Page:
What completely exposes the campaign against Somalia is the material put forward by US academic Ken Menkhaus, professor at Davidson College, North Carolina. Menkhaus, a specialist on Somalia and Islamic movements, was an advisor to the UN and is now a consultant to both the UN and the US government. On November 27 he gave a presentation to the Carnegie Endowment for International Peace in which he makes it very clear that the claims of Al Qaeda links in Somalia have no substance.

According to Menkhaus, “With specific regard to Al Qaeda, Somalia would be ‘relatively inhospitable terrain’ for bin Laden’s organisation. Alliances in the country are incredibly fluid, and the difficulty of keeping secrets in the country would make it difficult for Al Qaeda to operate clandestinely.”

With its lack of government and extensive coastline, Menkhaus says that Somalia could be used as a “transhipment point” for terrorists, but provides no evidence of Al Qaeda operations. He accepts that Al Itihaad “has been the primary most radical Islamist group in the country for over a decade.” It arose in the 1980s, made up of groups of young men “particularly disenchanted with the corrupt repressive government of Mohammed Siad Barre.” (Siad Barre was supported by the US from the mid 1970s as a counterweight to the Soviet-backed regime in Ethiopia, and the US only stopped supporting him following the disintegration of the Soviet Union.)

Neither does the picture of Al Itihaad being an active terrorist organisation have any justification. Menkhaus points to the fact that although Al Itihaad controlled a number of regions in the early 1990s and controlled one town, Luuq near the Kenyan border, until it was driven out by Ethiopian troops in 1996, “Al Itihaad failed in its earlier attempts to exert control over territory in Somalia.” After its defeat, “Al Itihaad leaders concluded that Somalia was not yet ready for Islamic rule.”

Al Itihaad failed, explains Menkhaus, because it tried to work independently of the clan system that dominates Somalian society, and because it received some support from Sudan it was seen by many Somalis as a foreign puppet. It now exists as a very disparate organisation, attempting to promote fundamentalist Islam, trying to infiltrate such government organisations as exist and trying to influence businessmen. Its main goals, unlike Al Qaeda, “are domestic and not international.”

In so far as the media claims regarding Al Qaeda, Al Ittihaad, and terrorism in Somalia are not fabrications of the US intelligence agencies, Menkhaus explains their likely source: “US policy makers should avoid an over-reliance on information from the Ethiopian government, since it has a vested interest in exaggerating Al Itihaad activities in order to receive assistance in combating the group.” Also within Somalia: “Excessive reliance on local groups willing to fight Al Itihaad must be avoided, because most of these groups are probably more interested in continuously receiving US resources than actually eliminating terrorist threats.”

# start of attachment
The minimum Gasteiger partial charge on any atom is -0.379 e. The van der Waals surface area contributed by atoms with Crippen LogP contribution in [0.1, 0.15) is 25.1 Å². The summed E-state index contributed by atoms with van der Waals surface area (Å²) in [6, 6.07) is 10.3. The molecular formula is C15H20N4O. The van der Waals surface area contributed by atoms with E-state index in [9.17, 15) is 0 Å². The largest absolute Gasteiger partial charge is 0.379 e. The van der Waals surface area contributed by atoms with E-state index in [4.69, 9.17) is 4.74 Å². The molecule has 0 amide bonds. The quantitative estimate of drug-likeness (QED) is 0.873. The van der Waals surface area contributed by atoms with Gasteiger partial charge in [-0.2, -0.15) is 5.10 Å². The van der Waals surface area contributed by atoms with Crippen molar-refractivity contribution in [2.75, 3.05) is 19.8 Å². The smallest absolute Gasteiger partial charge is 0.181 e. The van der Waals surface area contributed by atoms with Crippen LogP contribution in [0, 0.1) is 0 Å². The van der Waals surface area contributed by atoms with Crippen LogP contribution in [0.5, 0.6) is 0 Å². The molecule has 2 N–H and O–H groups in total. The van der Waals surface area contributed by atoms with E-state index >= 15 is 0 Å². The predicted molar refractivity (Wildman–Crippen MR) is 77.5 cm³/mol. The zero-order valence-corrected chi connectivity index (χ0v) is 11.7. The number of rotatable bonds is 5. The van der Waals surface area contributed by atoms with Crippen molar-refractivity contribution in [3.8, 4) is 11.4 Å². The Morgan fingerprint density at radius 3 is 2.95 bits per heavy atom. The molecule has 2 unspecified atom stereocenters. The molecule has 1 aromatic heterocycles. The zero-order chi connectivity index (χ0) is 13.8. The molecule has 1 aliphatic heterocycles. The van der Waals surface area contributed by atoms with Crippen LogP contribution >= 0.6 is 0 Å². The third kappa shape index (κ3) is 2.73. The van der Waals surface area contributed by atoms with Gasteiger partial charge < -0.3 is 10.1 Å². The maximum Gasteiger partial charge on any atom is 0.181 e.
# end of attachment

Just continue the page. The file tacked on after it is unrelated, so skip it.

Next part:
The same motivation to gain US funding certainly applies to the Iraqi opposition groups. Moreover the allegation that Saddam Hussein is funding terrorist groups connected to Al Qaeda in Somalia, neatly dovetails with calls for military intervention in Iraq that could bring the opposition to power as a US proxy government.

The nationalist ambitions of the Ethiopian regime in relation to Somalia are hardly a secret. Using their false claim that Al Itihaad has taken over Puntland as a justification, the Ethiopian army has now moved into the region, according to the Wall Street Journal. The November 28 article reports that while not officially sanctioning the invasion, a US official stated that it “didn’t raise any alarms” and was “broadly in line with US objectives.”

Finally, the claim that Osama bin Laden sent his top lieutenants to support Mohammed Aideed in 1993 is pure fabrication.

The US military’s interest in Somalia is because of its strategic position. With a large proportion of Europe’s oil supply passing along the coast of the Horn of Africa and its closeness to the Middle East, Somalia is of key geopolitical importance. In 1993 the US attempted to gain support for its intervention in the guise of a humanitarian peacekeeping role; now it is using the threat of terrorism. When over 20,000 US troops were sent to Somalia in 1993, after first negotiating a deal with two of the local warlords—Aideed and Ali Mahdi—growing popular resistance to the intervention was “explained” by building up Aideed as the personification of evil. Aideed had to be dealt with at all costs, even if that meant shooting down hundreds of innocent civilians in Mogadishu with helicopter gunfire. The result was not just that Aideed opposed the US intervention, but the Somali population as a whole fought back, temporarily uniting even the warring clan factions, and resulting in an ignominious humiliation in which 18 US soldiers were killed.

It is a convenient fiction in the “war against terrorism” to put the forced withdrawal of US troops from Somalia down to Osama bin Laden as well as Mohammed Aideed. Ironically, whilst there is no record of Aideed receiving backing from the Islamic fundamentalists in Sudan—where bin Laden was residing at the time— there is apparently a connection with Afghanistan. Somalis trained by mujahideen fighters who had returned from Afghanistan, where US intelligence forces had shown then how to use rocket-propelled grenades to hit Soviet aircraft, brought down the US Black Hawk helicopters in Mogadishu.